In a tense national moment, murders rise in U.S. cities, and Christians in the hard-hit neighborhoods lament
Two years ago, I asked a black pastor from Harlem what I can do as a Christian journalist to better report on racial issues for WORLD. At the time, as I am now, I felt frustrated at the divisions within the American church over racial injustice, systematic racism, or even the basic concepts of “racism” and “race.”
The pastor asked me about WORLD Magazine’s readership. I said most of our readers, from what I know, are white conservatives. He sighed and told me, as gently as he could, that most of these readers would never change their minds, and it may not be worth my time trying to pry their eyes open to another perspective. He encouraged me to write for a different publication.
Although the response I got from the Harlem pastor was discouraging at first, I decided to continue reporting and writing for WORLD. I didn’t want to leave a publication and staff I respect, whatever our flaws, for another publication in which I’ll feel more comfortable and shout mutually affirming words into an echo chamber. But I have to admit at times I’ve felt incredibly frustrated and discouraged. I also have to confess those times when self-righteousness, self-defensiveness, and pride let loose a lot of unedifying thoughts in my mind and heart. So many times I’ve wrestled against that sinful nature mostly alone, crying out to God for the humility, wisdom, and patience I don’t naturally have. I still fail multiple times, but I’m battling against my sinful self by the fresh mercy and grace of God.
For a long time, WORLD has upheld a colorblind mentality toward race, but that might also have unintentionally contributed to a lack of diversity in our staff and readership. As one of just four non-white reporters on a staff with 13 full-time reporters, I know my experience as a Korean immigrant makes it impossible for me to be colorblind. I might have been colorblind while living in Singapore as part of the Asian majority, but not here as a minority in America. I’m not complaining about it: My background gives me a unique perspective. It’s not better than anyone else’s, just different. We all need different perspectives to sharpen our discernment and widen our understanding of multi-colored humanity.
But the Harlem pastor was also right: I can’t change people’s minds. I’m a journalist, not an activist, and who’s to say my opinions are always right? Who’s to say I know the answers to the world’s most tumultuous and complicated problems?
Over time, I have changed my goal from trying to change people’s minds (only the Holy Spirit can do so) to trying to break down the barriers to empathy for someone with a completely different experience. That someone might be the alcoholic homeless man on the streets with no social support or hope to lift himself out of addiction and poverty. It might be that Honduran single mother who wept as she sent her child by himself across the U.S.-Mexico border, hoping he can find safety and refuge even if she cannot. It might be the second-generation Asian-American struggling with her “neither here nor there” split identity and culture. Or it might be the black woman who mourns the untimely, unjust death of yet another black man, thinking of her own black father, brother, or son who trembles every time he encounters a police officer.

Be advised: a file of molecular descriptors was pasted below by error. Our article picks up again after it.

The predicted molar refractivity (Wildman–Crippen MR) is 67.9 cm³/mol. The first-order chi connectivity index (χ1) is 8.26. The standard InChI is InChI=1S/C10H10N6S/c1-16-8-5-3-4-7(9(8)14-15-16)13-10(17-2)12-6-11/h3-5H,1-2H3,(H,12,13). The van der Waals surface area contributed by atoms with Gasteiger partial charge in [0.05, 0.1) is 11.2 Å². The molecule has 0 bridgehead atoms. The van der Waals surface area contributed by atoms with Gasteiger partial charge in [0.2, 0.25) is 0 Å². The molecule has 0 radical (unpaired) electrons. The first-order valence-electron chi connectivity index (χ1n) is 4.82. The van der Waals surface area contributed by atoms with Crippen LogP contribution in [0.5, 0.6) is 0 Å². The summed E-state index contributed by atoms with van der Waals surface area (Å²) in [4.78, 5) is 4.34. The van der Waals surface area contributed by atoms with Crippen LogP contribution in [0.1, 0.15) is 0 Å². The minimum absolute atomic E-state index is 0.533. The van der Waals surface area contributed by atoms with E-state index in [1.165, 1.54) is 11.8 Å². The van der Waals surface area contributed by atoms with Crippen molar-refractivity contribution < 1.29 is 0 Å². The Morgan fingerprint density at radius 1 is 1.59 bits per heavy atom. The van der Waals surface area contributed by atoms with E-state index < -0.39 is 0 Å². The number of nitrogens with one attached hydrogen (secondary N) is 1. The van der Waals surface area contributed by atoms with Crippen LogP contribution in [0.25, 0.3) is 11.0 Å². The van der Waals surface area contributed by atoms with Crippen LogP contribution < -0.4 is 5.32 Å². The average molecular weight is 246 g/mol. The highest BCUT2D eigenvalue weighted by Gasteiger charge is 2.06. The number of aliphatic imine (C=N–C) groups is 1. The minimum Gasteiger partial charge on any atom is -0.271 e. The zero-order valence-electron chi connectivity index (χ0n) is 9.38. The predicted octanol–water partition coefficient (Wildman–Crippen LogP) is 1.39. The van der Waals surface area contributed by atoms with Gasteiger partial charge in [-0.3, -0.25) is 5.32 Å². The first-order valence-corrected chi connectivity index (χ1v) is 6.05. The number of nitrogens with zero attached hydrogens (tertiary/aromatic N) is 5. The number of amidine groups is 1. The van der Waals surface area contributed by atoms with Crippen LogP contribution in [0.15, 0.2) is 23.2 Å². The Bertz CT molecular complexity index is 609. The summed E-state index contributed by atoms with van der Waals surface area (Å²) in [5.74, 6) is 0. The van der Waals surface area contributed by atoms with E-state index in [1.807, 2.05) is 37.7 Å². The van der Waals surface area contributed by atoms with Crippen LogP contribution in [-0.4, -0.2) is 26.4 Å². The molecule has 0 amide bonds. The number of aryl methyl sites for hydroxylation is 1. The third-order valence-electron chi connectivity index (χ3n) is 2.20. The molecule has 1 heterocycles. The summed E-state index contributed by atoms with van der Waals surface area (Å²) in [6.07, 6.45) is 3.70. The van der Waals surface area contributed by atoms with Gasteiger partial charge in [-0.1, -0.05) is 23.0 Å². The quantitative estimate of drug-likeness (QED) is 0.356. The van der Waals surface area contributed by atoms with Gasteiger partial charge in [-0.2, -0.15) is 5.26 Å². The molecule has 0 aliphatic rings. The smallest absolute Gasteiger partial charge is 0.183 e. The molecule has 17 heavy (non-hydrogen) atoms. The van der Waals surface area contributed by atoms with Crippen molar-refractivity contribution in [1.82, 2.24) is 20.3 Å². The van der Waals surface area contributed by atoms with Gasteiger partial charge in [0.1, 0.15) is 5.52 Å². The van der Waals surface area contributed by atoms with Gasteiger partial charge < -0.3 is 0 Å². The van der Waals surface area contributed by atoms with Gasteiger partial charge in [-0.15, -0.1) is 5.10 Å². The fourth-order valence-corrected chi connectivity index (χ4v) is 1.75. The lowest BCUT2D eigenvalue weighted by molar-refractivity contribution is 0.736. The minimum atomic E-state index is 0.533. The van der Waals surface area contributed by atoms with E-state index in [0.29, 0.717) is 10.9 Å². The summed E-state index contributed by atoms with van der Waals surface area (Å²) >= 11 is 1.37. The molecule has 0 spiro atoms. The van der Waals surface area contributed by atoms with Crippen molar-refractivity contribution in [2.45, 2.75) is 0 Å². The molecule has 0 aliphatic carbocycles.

This year is the first time I’ve seen so many non-black evangelical pastors, leaders, and friends speak out against racial injustice and call for a collective lament.
And I’ve seen empathy work. This year is the first time I’ve seen so many non-black evangelical pastors, leaders, and friends speak out against racial injustice and call for a collective lament. I’ve seen some people express suspicion: Where was this outpouring of evangelical support for the black community in 2012 with Trayvon Martin? In 2014 with Michael Brown and Eric Garner? In 2016 with Philando Castile?
But personally, I feel hope. Many white evangelicals say they started becoming more aware of historic and present racial injustices through deep relationships with their black brothers and sisters in Christ. Their eyes opened not because someone wagged a finger in their faces calling them racists, but because when someone they love hurts, they hurt too. That’s the beauty of being part of the body of Christ—when the toe hurts, we all feel it and cry out in unison.
Does empathy solve injustice? No. Nor does journalism. That’s why the more journalists I see take an activist stance—shutting out opposing voices and championing groupthink—the more I fear for my industry: When the media gets to choose who deserves a voice or empathy, and decides what is “fact” when sometimes the facts aren’t all that clear, then they’re only reporting one side of the prism of Truth. Most issues are complex, nuanced, and multi-faceted. If there’s one reason so many people don’t trust the media anymore, I suspect it’s not because the media delivers fake news per se, but incomplete news. When people see that their own perspectives and experiences are not represented accurately or even represented at all, why would they trust us, the media?
So I’m still reporting and writing for WORLD, not because I hope I’ll change minds that don’t align with mine. But I do hope that we who share the spirit of truth and love also share the ability to empathize with others, and the same desire to love and honor them well as we love and honor God. As of now, that hope is still greater than any discouragement or frustration I may feel.